Evaluation of optimal capacity of hot water tank in PEM cogeneration system for residential energy demand profiles

    Research output: Chapter in Book/Report/Conference proceedingConference contribution

    Abstract

    Various residential cogeneration systems have been studied and developed as parts of distributed energy supply system. A residential fuel cell cogeneration system is composed of three units: a fuel cell unit, a thermal storage unit and a back-up boiler. Those three-parts are necessary to compensate a gap between system output with a rigid heat-to-power ratio and heat and power demand. It is difficult to operate the fuel cell system with frequent starts and stops. The peak thermal load is far greater than the maximum thermal output capacity of the fuel cell unit alone. Generally, a cogeneration system performs effectively when all of the recovered heat was utilized in a day. The common issues in promoting residential fuel cell cogeneration systems are the unit price and size. The size must be reduced for use in apartment houses, which constitute about half of the households in Japan. The objectives of this study are to evaluate the rational hot water tank capacity for individual households in order to provide a guide for hot water tank capacity sizing. Sensitivity analysis on the hot water tank capacity from energy saving and economic viewpoints based on an optimal operational planning problem was carried out. Additionally, residential energy demand profiles with different climate conditions are analysed. Our findings show that, in Japan, commutative duration of hot water demand is about 10% or less of the time in one year, and domestic hot water demand rarely observed above 4 kWh in any quarter of an hour. Annual primary energy consumption and operating costs rarely fell when the hot water tank capacity was 7 kWh or more. Additionally, reducing the hot water tank capacity to 5 kWh had only a small effect on the objective values. This suggests that the hot water tank could be smaller than that currently in use. The daily hot water demand gives an excellent estimation of the maximum stored heat of the hot water tank. It was found that the hot water tank capacity can be estimated from the regression lines, or from the fraction of daily hot water demand.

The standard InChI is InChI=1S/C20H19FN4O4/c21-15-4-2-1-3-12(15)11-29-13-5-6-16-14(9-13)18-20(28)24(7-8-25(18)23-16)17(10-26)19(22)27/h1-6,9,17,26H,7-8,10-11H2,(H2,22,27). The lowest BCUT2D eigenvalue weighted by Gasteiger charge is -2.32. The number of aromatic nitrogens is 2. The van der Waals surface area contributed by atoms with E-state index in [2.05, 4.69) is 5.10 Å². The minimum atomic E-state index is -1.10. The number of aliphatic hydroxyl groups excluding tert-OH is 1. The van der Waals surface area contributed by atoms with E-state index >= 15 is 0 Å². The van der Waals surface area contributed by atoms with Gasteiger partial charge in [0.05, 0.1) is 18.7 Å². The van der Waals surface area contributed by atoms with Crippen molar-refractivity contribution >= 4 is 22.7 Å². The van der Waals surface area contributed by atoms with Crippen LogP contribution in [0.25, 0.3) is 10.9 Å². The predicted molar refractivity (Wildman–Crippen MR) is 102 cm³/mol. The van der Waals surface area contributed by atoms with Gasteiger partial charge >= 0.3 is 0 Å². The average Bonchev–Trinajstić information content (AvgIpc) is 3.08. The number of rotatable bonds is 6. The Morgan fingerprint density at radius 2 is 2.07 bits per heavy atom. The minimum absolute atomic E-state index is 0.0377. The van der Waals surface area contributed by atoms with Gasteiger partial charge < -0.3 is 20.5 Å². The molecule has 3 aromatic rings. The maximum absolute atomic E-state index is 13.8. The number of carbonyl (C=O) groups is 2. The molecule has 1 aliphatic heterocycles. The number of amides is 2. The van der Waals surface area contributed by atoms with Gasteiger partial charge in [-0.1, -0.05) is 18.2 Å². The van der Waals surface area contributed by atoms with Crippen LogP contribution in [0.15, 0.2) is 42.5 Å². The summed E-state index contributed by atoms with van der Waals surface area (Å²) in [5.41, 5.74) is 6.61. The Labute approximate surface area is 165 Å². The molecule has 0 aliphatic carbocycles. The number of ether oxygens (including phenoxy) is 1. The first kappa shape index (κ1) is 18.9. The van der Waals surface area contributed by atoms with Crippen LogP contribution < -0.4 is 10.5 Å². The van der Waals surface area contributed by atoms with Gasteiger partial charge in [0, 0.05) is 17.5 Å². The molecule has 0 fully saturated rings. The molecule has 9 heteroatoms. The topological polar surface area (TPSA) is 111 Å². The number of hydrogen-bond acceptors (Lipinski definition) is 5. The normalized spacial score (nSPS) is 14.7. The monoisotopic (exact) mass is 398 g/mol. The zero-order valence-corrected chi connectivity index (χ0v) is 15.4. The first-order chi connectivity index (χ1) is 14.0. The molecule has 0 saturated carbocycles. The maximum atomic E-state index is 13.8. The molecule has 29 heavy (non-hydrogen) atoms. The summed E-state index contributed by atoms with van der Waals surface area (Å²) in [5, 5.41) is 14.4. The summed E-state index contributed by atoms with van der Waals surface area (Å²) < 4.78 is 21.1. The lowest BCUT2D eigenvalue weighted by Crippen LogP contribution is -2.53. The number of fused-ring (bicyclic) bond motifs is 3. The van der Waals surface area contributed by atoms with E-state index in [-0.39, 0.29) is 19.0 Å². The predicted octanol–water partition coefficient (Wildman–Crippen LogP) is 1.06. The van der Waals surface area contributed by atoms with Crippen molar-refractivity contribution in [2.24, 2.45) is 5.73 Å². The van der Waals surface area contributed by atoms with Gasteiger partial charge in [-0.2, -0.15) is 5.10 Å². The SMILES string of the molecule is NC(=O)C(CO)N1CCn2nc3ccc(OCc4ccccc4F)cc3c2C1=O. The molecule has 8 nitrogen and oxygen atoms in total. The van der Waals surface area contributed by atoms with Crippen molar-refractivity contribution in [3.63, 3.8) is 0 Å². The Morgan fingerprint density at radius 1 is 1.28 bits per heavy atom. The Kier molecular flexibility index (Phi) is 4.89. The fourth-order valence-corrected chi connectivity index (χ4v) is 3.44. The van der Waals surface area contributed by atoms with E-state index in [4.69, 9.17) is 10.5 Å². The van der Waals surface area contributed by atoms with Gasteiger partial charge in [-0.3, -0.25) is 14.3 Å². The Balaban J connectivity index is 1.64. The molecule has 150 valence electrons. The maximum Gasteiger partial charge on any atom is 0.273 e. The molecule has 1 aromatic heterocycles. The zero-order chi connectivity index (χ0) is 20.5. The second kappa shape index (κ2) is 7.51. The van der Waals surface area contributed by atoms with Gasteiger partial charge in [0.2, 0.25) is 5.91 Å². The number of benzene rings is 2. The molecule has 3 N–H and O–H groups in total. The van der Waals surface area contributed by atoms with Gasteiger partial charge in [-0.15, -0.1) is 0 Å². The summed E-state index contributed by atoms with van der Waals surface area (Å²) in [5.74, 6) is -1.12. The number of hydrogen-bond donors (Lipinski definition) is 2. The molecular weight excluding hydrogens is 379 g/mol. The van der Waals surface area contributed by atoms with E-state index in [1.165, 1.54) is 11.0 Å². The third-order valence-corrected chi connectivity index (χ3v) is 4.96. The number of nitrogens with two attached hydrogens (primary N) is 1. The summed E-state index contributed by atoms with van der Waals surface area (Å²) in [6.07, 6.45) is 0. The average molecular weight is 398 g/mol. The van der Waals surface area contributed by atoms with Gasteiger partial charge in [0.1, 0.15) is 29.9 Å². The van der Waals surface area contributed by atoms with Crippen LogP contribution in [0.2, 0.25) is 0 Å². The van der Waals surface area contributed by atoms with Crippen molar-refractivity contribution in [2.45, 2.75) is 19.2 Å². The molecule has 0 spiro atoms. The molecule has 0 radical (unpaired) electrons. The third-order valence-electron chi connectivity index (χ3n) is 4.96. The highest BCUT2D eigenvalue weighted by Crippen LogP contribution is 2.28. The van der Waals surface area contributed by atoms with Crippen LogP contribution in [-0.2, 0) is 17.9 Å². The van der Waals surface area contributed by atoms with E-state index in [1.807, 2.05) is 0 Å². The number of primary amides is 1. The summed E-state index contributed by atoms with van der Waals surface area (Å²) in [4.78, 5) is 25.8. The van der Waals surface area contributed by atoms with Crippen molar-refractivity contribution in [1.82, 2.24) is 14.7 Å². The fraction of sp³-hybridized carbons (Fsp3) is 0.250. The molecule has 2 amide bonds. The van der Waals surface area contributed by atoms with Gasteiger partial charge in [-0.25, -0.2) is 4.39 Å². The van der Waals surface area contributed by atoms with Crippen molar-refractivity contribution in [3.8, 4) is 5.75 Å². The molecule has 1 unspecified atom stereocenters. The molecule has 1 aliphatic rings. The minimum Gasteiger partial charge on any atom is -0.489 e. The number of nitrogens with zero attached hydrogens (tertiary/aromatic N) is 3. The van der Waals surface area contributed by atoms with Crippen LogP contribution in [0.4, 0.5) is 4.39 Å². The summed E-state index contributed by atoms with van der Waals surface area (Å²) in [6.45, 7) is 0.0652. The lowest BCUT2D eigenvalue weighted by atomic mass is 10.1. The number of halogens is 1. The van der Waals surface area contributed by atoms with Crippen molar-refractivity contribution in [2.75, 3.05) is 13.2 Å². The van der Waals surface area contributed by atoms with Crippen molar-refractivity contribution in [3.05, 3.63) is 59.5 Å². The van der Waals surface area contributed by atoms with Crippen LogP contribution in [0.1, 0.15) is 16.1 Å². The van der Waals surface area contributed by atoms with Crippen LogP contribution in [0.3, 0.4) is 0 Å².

Original languageEnglish
    Title of host publication27th International Conference on Efficiency, Cost, Optimization, Simulation and Environmental Impact of Energy Systems, ECOS 2014
    PublisherAabo Akademi University
    Volume2014-June
    ISBN (Electronic)9781634391344
    Publication statusPublished - 2014
    Event27th International Conference on Efficiency, Cost, Optimization, Simulation and Environmental Impact of Energy Systems, ECOS 2014 - Turku
    Duration: 2014 Jun 152014 Jun 19

    Other

    Other27th International Conference on Efficiency, Cost, Optimization, Simulation and Environmental Impact of Energy Systems, ECOS 2014
    CityTurku
    Period14/6/1514/6/19

    Fingerprint

    Water tanks
    Fuel cells
    Water
    Apartment houses
    Thermal load
    Operating costs
    Sensitivity analysis
    Boilers
    Hot Temperature
    Energy conservation
    Energy utilization
    Planning